Study backs four-step plan to detect more sexually transmitted infections

A Rutgers-led study of nearly 1,350 patients receiving HIV care at nine different US clinics identified steps healthcare teams can take to identify and treat more sexually transmitted infections (STIs):

  • Audio Computer-Assisted Self-Interview (ACASI) sex histories at each routine clinic visit
  • Patient self-collection of genital, throat and rectal specimens for gonorrhea and chlamydia
  • Clinical staff training (four virtual sessions for all team members)
  • A dozen sexual and gender minority (LGBTQ+) welcome signs in the clinic environment

The 1,348 participants in the study, published in AIDS Patient Care and STDs, completed 2,203 tablet-based ACASI sexual history surveys, resulting in 531 participants being tested for STIs linked to risky behaviors reported. These tests identified 255 cases of gonorrhea, chlamydia or syphilis, most of which (86%) would otherwise have gone undetected without symptoms, as most clinics only test after annual screenings or when patients are symptomatic.

“It is important to identify and treat these infections because they can have serious long-term consequences such as infertility, blindness and chronic pain, but we have struggled to systematically screen and test those at risk. nationwide,” said John A. Nelson. , lead author of the study and director of national training at the School of Nursing François-Xavier Bagnoud Center in Newark. “Few people realize how common STIs have become. Additionally, providers and patients generally feel uncomfortable discussing sexual behavior, even in HIV clinics.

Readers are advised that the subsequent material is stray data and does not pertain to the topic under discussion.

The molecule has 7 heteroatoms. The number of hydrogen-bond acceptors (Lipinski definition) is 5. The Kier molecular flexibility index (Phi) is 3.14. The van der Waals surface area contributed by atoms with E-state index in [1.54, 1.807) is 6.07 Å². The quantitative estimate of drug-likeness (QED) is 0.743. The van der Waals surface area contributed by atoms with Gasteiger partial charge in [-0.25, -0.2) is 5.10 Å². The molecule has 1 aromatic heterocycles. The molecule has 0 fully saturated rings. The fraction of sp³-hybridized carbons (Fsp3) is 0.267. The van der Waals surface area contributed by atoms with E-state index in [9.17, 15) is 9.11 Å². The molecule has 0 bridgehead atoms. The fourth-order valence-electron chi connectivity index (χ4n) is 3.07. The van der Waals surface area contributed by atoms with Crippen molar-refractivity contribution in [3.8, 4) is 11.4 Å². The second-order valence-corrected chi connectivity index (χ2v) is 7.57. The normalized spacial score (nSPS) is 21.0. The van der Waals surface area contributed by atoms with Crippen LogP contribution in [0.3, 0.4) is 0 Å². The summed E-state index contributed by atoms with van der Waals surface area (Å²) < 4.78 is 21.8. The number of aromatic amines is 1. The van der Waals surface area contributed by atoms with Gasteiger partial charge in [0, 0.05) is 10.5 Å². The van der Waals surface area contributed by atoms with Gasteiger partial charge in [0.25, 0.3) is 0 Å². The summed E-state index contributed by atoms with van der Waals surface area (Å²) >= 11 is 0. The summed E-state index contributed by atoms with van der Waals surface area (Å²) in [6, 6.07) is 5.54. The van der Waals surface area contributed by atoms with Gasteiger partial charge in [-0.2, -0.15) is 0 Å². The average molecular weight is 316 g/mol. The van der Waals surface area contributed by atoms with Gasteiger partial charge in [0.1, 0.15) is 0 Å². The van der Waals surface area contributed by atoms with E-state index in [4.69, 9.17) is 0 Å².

The incidence of bacterial STIs (chlamydia, gonorrhea and syphilis) has risen sharply since 2014. With more people living with HIV on treatment, virally suppressed and therefore unable to spread HIV, and more people using HIV prevention drugs HIV (PrEP), there has been an increase in sex without a condom.

Using federal recommendations to ask about sexual behaviors and test at-risk or symptomatic patients during routine physician visits and repeat every 3-6 months if risk persists, this evaluative study used the four evidence-based interventions in nine HIV clinics in areas with above-average incidence of HIV and STIs.

According to surveys completed by patients after each clinic visit, more than 93% of participants reported using the ACASI sex history as “easy” or “very easy.” LGBTQ+ welcoming measures were significantly more likely to be noticed and appreciated by those under 50 and by those who identified as LGBTQ+.

“Overall, we were very pleased with the results,” Nelson said. “The procedures detected a significant number of infections and patients reported general satisfaction. The next step will likely be to make these interventions cheaper and easier for providers. Existing costs, primarily additional time for clinical team members to treat STIs, and purchases of ACASI and tablets, were reasonable given the number of STIs detected, but we see opportunities to return them to both cheaper and easier, which will increase provider purchases. moving forward.

Healthcare providers can order a free “starter kit” of interventions for their clinics here.

/Public release. This material from the original organization/authors may be ad hoc in nature, edited for clarity, style and length. The views and opinions expressed are those of the author or authors. See in full here.

Comments are closed.